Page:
The Slow-Cooked Sentence

Believing in rainbows and unicorns

Rachael Conlin Levy

Last month I attended a panel  on how to write stories that achieve a happy ending without being contrived, sentimental or manipulative. Don’t go sending your cowgirl off into a sunset of cotton candy clouds; what we’re after is a hope that is earned through her knowledge of the past, or her understanding that the future threatens it. How does one create such tension in an ending? Here are three variations suggested:

Chad Simpson’s story collection “Tell Everyone I Said Hi,” (which I will be passing on to those interested in second-hand reading material), is filled with tempered happiness, with yearning. In “You Would’ve Counted Yourself Lucky,” an unnamed boy struggles with the sadness and anger he holds against his sister as she grows up, takes on various boyfriends, and breaks away from the family. Toward the end of the story, the sister is sneaking in after curfew and the boy surprises her, freezing her in the yard with his flashlight.

The boy is worried she’ll recognize his voice, he’s worried he won’t sound intimidating enough, but he tries to make it sound like the gears churning in an enormous machine when he says, “No.” When he says, “Stay where you are.”

Miraculously, it works. His sister swivels toward him, her hands back int he air. The boy pins the flashlight to her chest again, and he thinks of the butterflies he pinned to a corkboard last year in school. They were so pretty and delicate, so dead and unmoving. Soon, the boy knows, his sister will be inside with his parents, and they’ll be hashing things out in one way or another, but right now she is a monarch. She is a swallowtail. She is all his.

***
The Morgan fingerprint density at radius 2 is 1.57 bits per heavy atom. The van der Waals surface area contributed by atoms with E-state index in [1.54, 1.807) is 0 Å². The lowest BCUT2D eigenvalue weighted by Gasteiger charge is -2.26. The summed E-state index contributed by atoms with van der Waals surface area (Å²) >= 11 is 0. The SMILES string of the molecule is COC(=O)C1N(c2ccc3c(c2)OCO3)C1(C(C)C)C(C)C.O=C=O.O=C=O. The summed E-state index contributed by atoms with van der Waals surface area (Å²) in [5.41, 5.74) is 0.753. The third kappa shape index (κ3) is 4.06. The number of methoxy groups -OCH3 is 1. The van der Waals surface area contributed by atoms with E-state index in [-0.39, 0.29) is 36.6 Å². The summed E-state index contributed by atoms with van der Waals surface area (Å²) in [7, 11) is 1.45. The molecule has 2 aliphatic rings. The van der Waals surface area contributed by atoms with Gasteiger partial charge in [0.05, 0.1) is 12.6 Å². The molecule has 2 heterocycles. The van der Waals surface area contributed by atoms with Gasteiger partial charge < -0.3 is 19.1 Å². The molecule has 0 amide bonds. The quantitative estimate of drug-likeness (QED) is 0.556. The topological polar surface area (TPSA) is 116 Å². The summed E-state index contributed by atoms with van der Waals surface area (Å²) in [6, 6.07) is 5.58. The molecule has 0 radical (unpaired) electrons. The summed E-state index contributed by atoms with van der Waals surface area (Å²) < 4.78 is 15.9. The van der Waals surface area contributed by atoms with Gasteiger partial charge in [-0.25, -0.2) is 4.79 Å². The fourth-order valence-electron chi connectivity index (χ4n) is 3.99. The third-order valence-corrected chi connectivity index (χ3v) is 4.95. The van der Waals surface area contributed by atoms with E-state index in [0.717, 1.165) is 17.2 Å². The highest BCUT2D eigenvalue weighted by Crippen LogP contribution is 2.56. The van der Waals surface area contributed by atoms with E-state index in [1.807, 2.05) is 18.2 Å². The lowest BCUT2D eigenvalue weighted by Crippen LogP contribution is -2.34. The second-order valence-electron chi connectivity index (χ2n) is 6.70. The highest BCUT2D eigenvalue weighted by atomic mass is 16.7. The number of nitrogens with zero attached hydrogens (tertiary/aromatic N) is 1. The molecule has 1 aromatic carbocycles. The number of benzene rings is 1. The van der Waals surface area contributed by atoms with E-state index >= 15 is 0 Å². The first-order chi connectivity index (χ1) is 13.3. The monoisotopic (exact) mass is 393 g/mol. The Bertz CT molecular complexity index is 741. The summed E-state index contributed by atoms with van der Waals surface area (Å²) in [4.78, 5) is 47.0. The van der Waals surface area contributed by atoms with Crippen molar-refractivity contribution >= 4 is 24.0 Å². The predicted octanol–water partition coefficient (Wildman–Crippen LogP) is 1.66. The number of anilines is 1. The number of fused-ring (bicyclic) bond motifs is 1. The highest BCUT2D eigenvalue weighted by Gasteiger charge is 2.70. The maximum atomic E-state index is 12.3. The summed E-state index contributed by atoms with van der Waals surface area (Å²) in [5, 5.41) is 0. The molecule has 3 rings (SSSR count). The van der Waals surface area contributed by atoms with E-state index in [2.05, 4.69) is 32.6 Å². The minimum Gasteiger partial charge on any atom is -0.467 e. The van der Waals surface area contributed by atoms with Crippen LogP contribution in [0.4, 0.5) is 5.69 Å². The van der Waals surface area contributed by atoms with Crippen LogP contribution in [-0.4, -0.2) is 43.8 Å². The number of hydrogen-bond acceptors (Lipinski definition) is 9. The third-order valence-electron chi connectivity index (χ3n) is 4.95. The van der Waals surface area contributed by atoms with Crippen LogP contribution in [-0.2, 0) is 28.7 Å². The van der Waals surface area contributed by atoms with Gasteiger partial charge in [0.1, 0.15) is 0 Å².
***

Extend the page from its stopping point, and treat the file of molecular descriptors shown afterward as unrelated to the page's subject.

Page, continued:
His sister looks genuinely worried. She looks afraid. She says in a trembling voice, “What do you want?”

The way she asks this simple question makes the boy falter. The light bucks on her chest. He tries to regain his confidence — he doesn’t want to think how Leanne used to be, how she would make him breakfast on the weekend when his parents slept in, how she’d read him books each night before bed — but his eyes are getting hot. He’s worried he’s going to cry.

“I want you to stay right here,” he says. “I want you to stay right where you are.”

I know “You Would’ve Counted Yourself Lucky” resonated with me because I see this tension mirrored in my own children: The 15-year-old begins to read the first Harry Potter book to her 6-year-old brother, but the promise to finish it is broken because she’s too busy with school and friends and work — her emergent life. This frustrates the little boy. My twin 12-year-olds imagine a life where the family is no longer a complete unit because their sister will be away in college. They touch such thoughts gingerly before jerking away, startled that they feel like bruises. Such is hope tempered by a threatening future. An ending that carries the scent of a thunderstorm leaves me satiated, my heart content — happy.

3 responses to “Believing in rainbows and unicorns”

  1. Andrea says:

    Wonderful excerpt. Tricky part of growing up. And argh–sentimentality…the bane that haunts the writer. Also endings…I really don’t understand how to write them. This one is really, really good. How do they do that?

  2. I’m guessing that crafting a good ending is a lot like cooking — a recipe is helpful, but experience is the key component to a delicious meal. And, one can’t forget the friendly testers who will take the mediocre meals because they believe a “keeper” will, some day, appear on their plate.

  3. Denise says:

    I know I appreciate those friendly testers. Thank goodness for the friendly testers. Also, awesome picture of you.

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